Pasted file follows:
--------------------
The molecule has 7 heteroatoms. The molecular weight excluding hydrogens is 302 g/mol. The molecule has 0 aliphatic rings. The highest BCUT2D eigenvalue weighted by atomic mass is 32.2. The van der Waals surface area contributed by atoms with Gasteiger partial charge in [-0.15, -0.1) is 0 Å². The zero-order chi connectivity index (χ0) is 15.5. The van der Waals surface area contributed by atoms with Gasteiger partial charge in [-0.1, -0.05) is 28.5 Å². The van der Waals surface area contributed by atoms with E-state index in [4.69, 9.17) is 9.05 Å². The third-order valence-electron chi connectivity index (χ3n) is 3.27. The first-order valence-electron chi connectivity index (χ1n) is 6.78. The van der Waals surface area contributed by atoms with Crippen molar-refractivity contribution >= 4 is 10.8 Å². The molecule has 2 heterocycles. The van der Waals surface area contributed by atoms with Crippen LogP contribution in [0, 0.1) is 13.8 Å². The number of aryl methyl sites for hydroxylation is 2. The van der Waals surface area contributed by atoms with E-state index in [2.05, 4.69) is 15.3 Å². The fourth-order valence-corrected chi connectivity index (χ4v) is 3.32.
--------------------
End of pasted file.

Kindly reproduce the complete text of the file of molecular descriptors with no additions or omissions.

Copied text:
The molecule has 7 heteroatoms. The molecular weight excluding hydrogens is 302 g/mol. The molecule has 0 aliphatic rings. The highest BCUT2D eigenvalue weighted by atomic mass is 32.2. The van der Waals surface area contributed by atoms with Gasteiger partial charge in [-0.15, -0.1) is 0 Å². The zero-order chi connectivity index (χ0) is 15.5. The van der Waals surface area contributed by atoms with Gasteiger partial charge in [-0.1, -0.05) is 28.5 Å². The van der Waals surface area contributed by atoms with E-state index in [4.69, 9.17) is 9.05 Å². The third-order valence-electron chi connectivity index (χ3n) is 3.27. The first-order valence-electron chi connectivity index (χ1n) is 6.78. The van der Waals surface area contributed by atoms with Crippen molar-refractivity contribution >= 4 is 10.8 Å². The molecule has 2 heterocycles. The van der Waals surface area contributed by atoms with Crippen LogP contribution in [0, 0.1) is 13.8 Å². The number of aryl methyl sites for hydroxylation is 2. The van der Waals surface area contributed by atoms with E-state index in [2.05, 4.69) is 15.3 Å². The fourth-order valence-corrected chi connectivity index (χ4v) is 3.32.